Dear soon-to-be alumni


Some words of wisdom as you enter your last semester at StFX 

Michael Gillis, Class of '87

While it has been 30 years since I graduated, I still fondly and vividly remember my final year. Admittedly, some of these memories have resurfaced as I have reconnected more deeply with X since my two sons enrolled in the school.  Moreover, my memories are enhanced as everywhere I look from faculty (Mary Oxner) to the administration (Murray Kyte and Bob Hale), I see my cohorts and good friends.

During my final year, I recall being caught in that in-between world of looking back with the knowledge that I have grown and changed (for the better), and looking forward with eagerness and anticipation of further growth and, dare I say – success. In that in-between world those thoughts and associated emotions play a game of tug-of-war as you both want to move on and yet don’t want to leave the place that has helped you thrive and grow.

In the homestretch of that final year, I proudly recall wearing that X ring, grinding away on papers, preparing for midterms, while also wondering, what’s next? The mind toggles back and forth between the demands of the now and dreams of the future. With the brilliance of hindsight, I now know that there was no need to engage in that tug of war. No need to fret as the mind toggles.  That final year was a time to just be me. Just be a student with all that comes with being a student.

I now recognize that my final year was my time to more deeply connect with those who would become lifelong friends (Kyte, Campbell, Blee et al).  That’s the part I would like to do over again. Connecting more profoundly and deeply with those that helped me grow and thrive – be present and engaged in the community of X. The day will come when you will leave X but it will never leave you.

Cal Dewolfe, Class of ‘17

You are about to leave the undergrad bubble that is Antigonish and be set loose: either to find your way to another, larger academic bubble, or to discover your place in the “real world”.

When I was in your shoes this time last year, I didn’t take time to acknowledge my position. It’s far too easy to get lost in potential futures without stopping to appreciate the now. In an effort to stop you, my fellow Xaverians, from repeating my mistakes, I’ve prepared some advice. I’ll keep this short – both because I was told to, and because I recognize that my advice isn’t worth the time it takes to check out Ryan O’Regan’s latest Instagram post.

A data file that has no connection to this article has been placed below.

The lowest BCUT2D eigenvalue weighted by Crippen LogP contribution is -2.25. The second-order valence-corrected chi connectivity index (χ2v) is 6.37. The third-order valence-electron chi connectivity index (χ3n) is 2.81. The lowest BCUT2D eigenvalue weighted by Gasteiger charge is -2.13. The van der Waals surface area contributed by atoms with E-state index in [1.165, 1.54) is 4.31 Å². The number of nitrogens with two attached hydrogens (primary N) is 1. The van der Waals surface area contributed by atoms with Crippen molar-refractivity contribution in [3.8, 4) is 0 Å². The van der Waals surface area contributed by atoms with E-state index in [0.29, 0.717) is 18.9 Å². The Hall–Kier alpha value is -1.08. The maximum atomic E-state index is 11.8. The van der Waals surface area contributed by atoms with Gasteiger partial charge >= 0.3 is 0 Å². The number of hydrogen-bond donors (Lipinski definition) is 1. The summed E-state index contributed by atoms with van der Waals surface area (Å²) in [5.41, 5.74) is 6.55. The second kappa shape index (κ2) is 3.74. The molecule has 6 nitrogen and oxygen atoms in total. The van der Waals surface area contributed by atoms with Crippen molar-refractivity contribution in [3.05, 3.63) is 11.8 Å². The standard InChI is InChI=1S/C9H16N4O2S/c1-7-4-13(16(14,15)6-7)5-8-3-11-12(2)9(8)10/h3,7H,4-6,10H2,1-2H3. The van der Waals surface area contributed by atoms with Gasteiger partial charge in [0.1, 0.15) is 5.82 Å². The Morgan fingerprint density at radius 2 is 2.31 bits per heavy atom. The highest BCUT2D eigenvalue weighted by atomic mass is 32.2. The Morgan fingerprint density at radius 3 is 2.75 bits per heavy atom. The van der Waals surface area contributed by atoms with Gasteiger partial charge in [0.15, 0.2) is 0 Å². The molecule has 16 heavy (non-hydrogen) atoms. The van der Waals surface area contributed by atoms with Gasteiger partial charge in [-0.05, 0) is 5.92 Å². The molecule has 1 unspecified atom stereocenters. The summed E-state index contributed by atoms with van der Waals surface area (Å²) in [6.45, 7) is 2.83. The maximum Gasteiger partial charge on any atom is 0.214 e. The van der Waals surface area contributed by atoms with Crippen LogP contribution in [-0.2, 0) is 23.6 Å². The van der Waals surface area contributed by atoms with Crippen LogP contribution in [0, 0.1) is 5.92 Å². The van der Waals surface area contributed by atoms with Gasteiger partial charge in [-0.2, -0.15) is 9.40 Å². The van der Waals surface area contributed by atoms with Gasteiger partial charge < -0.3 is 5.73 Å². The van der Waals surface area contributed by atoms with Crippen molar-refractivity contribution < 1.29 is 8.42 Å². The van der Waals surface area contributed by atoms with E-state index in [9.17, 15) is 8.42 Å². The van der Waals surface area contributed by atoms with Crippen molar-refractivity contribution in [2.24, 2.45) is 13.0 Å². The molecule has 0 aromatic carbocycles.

1.    Get out more. I understand that the Pub isn’t for everyone. (Disclaimer: I’ve only been there past 10pm a grand total of three times). Still, I would recommend capitalizing on opportunities to interact with people whom you enjoy being around, but whom you wouldn’t normally cross paths with. These are people, come this June, you’ll likely never see again.


2.    Don’t panic about the long-term future. In the vast majority of graduate programs, the average age of entrants is 25+. You can take a few years to enjoy life, figure things out, and still be ahead of the game by the time you decide.


3.    If you know what you want, go get it. Okay, I know I just advised you all not to panic – but that shouldn’t stop all of you hyper-ambitious go-getters from chasing your goals. Don’t be afraid to fail – nobody ever changed the world without taking risks.


Leah Gray, Class of ‘18

I won’t pretend to have any authority on how to approach life at StFX because, to be honest, my experience here has not fit the mold of typical cult indoctrination.  I really didn’t enjoy my first year outside of high school, and last year was a test for me as well – to say the very least. I just never came to that unadulterated admiration for the university that everyone else seems to boast about, and it seems that I will never reach that level of school pride. However, this year I have realized how much I am going to miss this place and I am only able say that because I have finally found my place within it.

I started to feel profound panic over the Christmas break when I realized that the moment I felt comfortable in the community, I will be losing the community altogether. It really irked me that it took 3 years to feel at ease and welcome in the place that I deemed my home. As upset as it made me, I also understood that the reason I was upset is because I have come to find amazing friends, encouraging faculty and classmates, a community with opportunity and togetherness that cannot be matched, and an empowering environment that has helped me realize my own efficacy.  StFX provided me all of this.

That is not to say that StFX is not without its faults, as this years has made blatantly evident. But it does mean that going in to this final semester I am going to appreciate it all, soaking in those quiet study moments in the library and the heated debates in the classroom, dreading the wet walks to school and trudging up the many campus stairs, relishing the good ol’ Sodexo grub and going to town in the town. I am going to make sure to fill my mind with the many memories of Antigonish’s quirks and StFX’s charms because this semester is the last chance I will have to wear a ring within a community that deems that as celebrity status.